Although conformity occurs whenever group members change their opinions or behaviors as a result of their perceptions of others, we can divide such influence into two types. Majority influence occurs when the beliefs held by the larger number of individuals in the current social group prevail. In contrast, minority influence occurs when the beliefs held by the smaller number of individuals in the current social group prevail. Not surprisingly, majority influence is more common, and we will consider it first.
In a series of important studies on conformity, Muzafer Sherif (1936) used a perceptual phenomenon known as the autokinetic effect to study the outcomes of conformity on the development of group norms. The autokinetic effect is caused by the rapid, small movements of our eyes that occur as we view objects and that allow us to focus on stimuli in our environment. However, when individuals are placed in a dark room that contains only a single small, stationary pinpoint of light, these eye movements produce an unusual effect for the perceiver—they make the point of light appear to move.
Sherif took advantage of this natural effect to study how group norms develop in ambiguous situations. In his studies, college students were placed in a dark room with the point of light and were asked to indicate, each time the light was turned on, how much it appeared to move. Some participants first made their judgments alone. Sherif found that although each participant who was tested alone made estimates that were within a relatively narrow range (as if they had their own “individual” norm), there were wide variations in the size of these judgments among the different participants he studied.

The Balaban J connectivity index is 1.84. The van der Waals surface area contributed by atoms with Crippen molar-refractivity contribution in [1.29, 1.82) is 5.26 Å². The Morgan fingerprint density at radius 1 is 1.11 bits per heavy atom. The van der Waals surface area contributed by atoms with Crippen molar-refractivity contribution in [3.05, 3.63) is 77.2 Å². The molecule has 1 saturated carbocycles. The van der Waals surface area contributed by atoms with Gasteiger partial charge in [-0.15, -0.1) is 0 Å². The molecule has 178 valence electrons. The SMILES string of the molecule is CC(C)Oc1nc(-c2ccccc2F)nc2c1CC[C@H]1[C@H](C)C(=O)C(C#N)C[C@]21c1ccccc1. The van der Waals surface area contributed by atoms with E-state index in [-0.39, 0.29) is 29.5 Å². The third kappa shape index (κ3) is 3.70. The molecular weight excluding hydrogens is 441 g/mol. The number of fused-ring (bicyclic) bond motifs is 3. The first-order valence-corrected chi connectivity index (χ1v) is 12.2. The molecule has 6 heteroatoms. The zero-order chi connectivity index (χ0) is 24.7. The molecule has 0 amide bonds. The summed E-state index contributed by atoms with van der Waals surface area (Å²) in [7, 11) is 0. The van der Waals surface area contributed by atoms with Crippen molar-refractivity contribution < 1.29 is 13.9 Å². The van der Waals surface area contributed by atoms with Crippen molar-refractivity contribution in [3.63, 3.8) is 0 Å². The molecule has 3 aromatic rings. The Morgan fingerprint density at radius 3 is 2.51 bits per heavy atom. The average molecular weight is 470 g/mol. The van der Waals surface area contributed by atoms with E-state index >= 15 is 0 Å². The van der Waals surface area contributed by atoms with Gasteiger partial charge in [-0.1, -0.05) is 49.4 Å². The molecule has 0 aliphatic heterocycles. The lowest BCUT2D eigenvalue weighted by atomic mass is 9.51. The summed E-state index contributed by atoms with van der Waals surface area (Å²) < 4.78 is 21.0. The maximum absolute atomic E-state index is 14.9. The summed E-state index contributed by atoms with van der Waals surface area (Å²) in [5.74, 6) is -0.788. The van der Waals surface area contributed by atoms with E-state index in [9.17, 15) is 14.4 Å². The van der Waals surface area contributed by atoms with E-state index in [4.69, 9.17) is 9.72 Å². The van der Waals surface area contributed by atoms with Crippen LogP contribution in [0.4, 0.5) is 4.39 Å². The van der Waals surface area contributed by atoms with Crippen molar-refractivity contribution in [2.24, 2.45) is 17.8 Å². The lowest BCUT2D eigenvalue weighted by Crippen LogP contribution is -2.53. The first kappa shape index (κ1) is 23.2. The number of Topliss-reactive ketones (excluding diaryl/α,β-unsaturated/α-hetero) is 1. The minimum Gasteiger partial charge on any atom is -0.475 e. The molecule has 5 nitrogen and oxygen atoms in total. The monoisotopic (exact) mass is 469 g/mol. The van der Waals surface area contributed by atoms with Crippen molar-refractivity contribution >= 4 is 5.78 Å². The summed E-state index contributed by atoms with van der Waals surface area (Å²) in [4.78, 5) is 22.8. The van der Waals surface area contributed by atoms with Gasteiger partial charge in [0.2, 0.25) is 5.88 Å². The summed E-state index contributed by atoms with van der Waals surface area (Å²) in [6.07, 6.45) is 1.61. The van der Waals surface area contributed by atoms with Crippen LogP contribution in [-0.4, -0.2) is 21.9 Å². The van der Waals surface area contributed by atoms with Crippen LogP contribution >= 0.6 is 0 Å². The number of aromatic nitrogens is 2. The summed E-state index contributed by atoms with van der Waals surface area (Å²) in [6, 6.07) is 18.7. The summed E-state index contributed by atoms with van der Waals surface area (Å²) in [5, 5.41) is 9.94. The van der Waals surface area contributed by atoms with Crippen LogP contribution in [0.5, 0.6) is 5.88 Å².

Sherif also found that when individuals who initially had made very different estimates were then placed in groups along with one or two other individuals, and in which all the group members gave their responses on each trial aloud (each time in a different random order), the initial differences in judgments among the participants began to disappear, such that the group members eventually made very similar judgments. You can see that this pattern of change, which is shown in Figure 6.3, illustrates the fundamental principle of social influence—over time, people come more and more to share their beliefs with each other. Sherif’s study is thus a powerful example of the development of group norms.
The participants in the studies by Muzafer Sherif (1936) initially had different beliefs about the degree to which a point of light appeared to be moving. (You can see these differences as expressed on Day 1.) However, as they shared their beliefs with other group members over several days, a common group norm developed. Shown here are the estimates made by a group of three participants who met together on four different days.
Furthermore, the new group norms continued to influence judgments when the individuals were again tested alone, indicating that Sherif had created private acceptance. The participants did not revert back to their initial opinions, even though they were quite free to do so; rather, they stayed with the new group norms. And these conformity effects appear to have occurred entirely out of the awareness of most participants. Sherif reported that the majority of the participants indicated after the experiment was over that their judgments had not been influenced by the judgments made by the other group members.